Putting aside their lack of a solid definition for the term “advanced illness,” the problem here is that C-TAC clearly intends to impose its own values on the public in terms of defining “quality,” “positive change” and “normative and expected behaviors.” This is a little troubling coming from an organization whose founders can’t even get it right when it comes to what “ordinary care” means (hint: nutrition and hydration).Nor do the C-TAC founders understand the meaning of the word “person.” According to their definition, a person ceases to be a person when he or she loses cognitive capability – as a number of them would argue in the cases of Nancy Cruzan, Hugh Finn, Robert Wendland, Terri Schiavo, and countless others. So it is not surprising to learn that two years ago a two-day celebration of “the Legacy of Nancy Cruzan” served both as a reunion for old Partnership for Caring alumni, and a convening of agents who would go on to launch C-TAC.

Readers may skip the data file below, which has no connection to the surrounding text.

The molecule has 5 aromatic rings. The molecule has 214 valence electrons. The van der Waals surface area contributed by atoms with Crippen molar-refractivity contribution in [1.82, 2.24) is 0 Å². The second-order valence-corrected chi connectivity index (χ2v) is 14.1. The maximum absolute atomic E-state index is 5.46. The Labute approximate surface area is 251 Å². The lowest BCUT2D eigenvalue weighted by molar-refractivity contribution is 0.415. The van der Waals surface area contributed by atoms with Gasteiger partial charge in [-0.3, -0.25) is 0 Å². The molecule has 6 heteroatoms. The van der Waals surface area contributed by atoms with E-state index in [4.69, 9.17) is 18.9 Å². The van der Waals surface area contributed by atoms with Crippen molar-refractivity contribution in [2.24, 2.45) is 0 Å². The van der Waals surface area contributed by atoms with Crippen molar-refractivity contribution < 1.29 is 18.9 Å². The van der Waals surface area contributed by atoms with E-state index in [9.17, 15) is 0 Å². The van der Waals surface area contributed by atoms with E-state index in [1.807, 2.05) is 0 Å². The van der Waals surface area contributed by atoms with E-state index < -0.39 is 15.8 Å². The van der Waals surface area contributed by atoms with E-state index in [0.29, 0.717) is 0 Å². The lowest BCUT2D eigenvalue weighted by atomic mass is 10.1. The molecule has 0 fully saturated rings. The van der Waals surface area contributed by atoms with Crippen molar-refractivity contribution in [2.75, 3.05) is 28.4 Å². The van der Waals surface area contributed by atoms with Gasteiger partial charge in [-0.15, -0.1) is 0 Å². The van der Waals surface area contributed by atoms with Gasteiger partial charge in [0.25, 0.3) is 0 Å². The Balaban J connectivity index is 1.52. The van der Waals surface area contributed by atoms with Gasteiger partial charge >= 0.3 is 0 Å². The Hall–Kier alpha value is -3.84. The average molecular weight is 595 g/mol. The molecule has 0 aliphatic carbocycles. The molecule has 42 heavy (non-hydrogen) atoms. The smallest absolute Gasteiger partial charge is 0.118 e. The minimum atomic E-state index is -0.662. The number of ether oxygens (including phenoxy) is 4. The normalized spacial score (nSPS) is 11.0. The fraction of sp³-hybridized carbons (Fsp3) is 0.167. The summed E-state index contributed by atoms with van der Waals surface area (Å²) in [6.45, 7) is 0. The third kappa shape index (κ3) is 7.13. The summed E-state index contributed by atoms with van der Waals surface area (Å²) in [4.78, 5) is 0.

It would be nice if these bioethicists, statists, and crony capitalists would not use taxpayer dollars to impose their values and agenda on the public, but to obtain government funding is one of their objectives. And of course, if all goes as planned, with the government money will come regulations and guidelines that will further operationalize their “better-off-dead” values and pragmatic ethics. Let’s hope they fail.
Here’s a scheme that’s sure to fundamentally transform America’s health care system, from top down and bottom up. The Administration is pairing Alinsky-style organizing with Berwickian rationing, and using your tax dollars to do it.